The paper 'Negotiation Step by Step at Microsoft " is a good example of a management case study. Microsoft outperformed Netscape browser in the competition for marketing AOL’ s products back in 1996. Microsoft’ s success at the negotiation table emanated from its effective implementation of negotiation strategies. The war between the two corporations was a case of competitive negotiation. At the onset of the negotiation process, Microsoft understood that Netscape held a comparatively better competitive position in browser marketing since it had a strong technical superiority; an advantage that Microsoft did not have.
At the time of the competition, Microsoft had just entered the browser market. During the negotiations, Bill Gates maintained a focus on Microsoft’ s need to expand its market share and presence in the browser market. As a result, winning the bid would impact positively on the objective. The essay reveals how Microsoft underwent all the seven stages of negotiation to outperform Netscape in the negotiation. The Beginning The Preparation and Setting of Goals Having a plan is a prerequisite requirement for setting any goal. Consequently, Microsoft began the negotiation process by having a plan and setting a goal for the negotiation.
Microsoft’ s goal was to increase its market share and presence in the browser market. Bill Gates understood that AOL would consider its bid as the best alternative to a negotiated agreement (BATNA) if it concentrated on the marketing features that it could offer to AOL. As opposed to Netscape that waited for AOL’ s positive response to its proposal, Microsoft endeavored to concentrate on its strength in business marketing instead of competing on technology grounds since it was aware that it could not outperform Netscape on such grounds.
Microsoft’ s decision to use the creative strategy emanated from its goal to change the weak BATNA or BA position while weakening Netscape’ s position on the bid. Initial Interaction Being the second stage in the negotiation process, Microsoft launched the initial interaction with AOL to place its competitive marketing offers on the table. Microsoft understood that the initial interaction would provide a room for exchanging pertinent information regarding the offers that it would grant to AOL in the event that the company accepted its offer.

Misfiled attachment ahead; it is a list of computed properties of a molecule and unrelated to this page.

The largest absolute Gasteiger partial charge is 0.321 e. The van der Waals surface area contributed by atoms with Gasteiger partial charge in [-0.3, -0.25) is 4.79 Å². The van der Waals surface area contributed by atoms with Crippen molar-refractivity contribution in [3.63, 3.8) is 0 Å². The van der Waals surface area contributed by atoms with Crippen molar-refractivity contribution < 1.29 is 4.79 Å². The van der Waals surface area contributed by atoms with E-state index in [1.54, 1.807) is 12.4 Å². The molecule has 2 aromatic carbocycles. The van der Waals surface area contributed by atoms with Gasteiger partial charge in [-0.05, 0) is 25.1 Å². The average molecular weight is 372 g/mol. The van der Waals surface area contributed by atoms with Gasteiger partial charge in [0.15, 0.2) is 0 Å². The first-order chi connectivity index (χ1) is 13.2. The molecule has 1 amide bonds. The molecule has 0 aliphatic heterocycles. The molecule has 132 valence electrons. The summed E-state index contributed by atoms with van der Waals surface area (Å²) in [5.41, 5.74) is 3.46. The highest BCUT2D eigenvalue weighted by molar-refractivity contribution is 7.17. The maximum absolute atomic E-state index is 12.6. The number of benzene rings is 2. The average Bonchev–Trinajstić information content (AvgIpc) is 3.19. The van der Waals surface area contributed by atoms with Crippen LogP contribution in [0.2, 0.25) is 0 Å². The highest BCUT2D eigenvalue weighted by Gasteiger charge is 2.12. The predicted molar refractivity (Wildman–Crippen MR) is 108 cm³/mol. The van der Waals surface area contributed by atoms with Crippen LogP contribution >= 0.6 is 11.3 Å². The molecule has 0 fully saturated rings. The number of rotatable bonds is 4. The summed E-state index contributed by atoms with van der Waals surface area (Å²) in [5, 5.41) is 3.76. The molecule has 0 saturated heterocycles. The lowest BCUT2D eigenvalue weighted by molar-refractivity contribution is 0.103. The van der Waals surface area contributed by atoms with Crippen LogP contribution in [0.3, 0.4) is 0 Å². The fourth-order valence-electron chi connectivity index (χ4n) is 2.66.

As an initial step, the company commenced the negotiations with David Colburn, AOL’ s chief negotiator that also served the position of the Business Development Head. The necessity of engaging in the initial interaction arose from the mere fact that this was a competitive negotiation process between Microsoft and Netscape. As a result, it was mandatory for Microsoft to create rapport and trust and interchange significant information about the product offerings that it was willing to offer to Netscape in the event that it wins the bid. Exchange and Refining Information The effective utilization of the exchange and refining of information stage was evident when Microsoft specified the actual product offerings that it would offer to AOL in the event that the latter firm offered it the tender to market its products.
Microsoft assured AOL that it would bundle its products into the Windows Operating System, thereby enabling its fast marketing to the intended customers. Microsoft understood that Netscape would not match the marketing capability even if it was a giant in the browser market. At the same time, Bill Gates and his marketers believed that the offer would guarantee a competitive bargaining position for the company since Netscape could not bundle its offering into any operating system.
The exchange and refining of information by Microsoft was a critical aspect of the negotiation process as evidenced by David Colburn’ s statement. According to the negotiator, the decision of Microsoft to bundle its offering into the Windows OS gave it a competitive position over its competitor, Netscape. On the other hand, Netscape did not endeavor to undergo this stage of the negotiation process thereby compelling AOL to consider giving Microsoft the tender.
ReferenceThe Negotiation Experts. (2016). Microsoft Finessed Netscape in the Browser War. Retrieved from: http://www.negotiations.com/case/browser-war/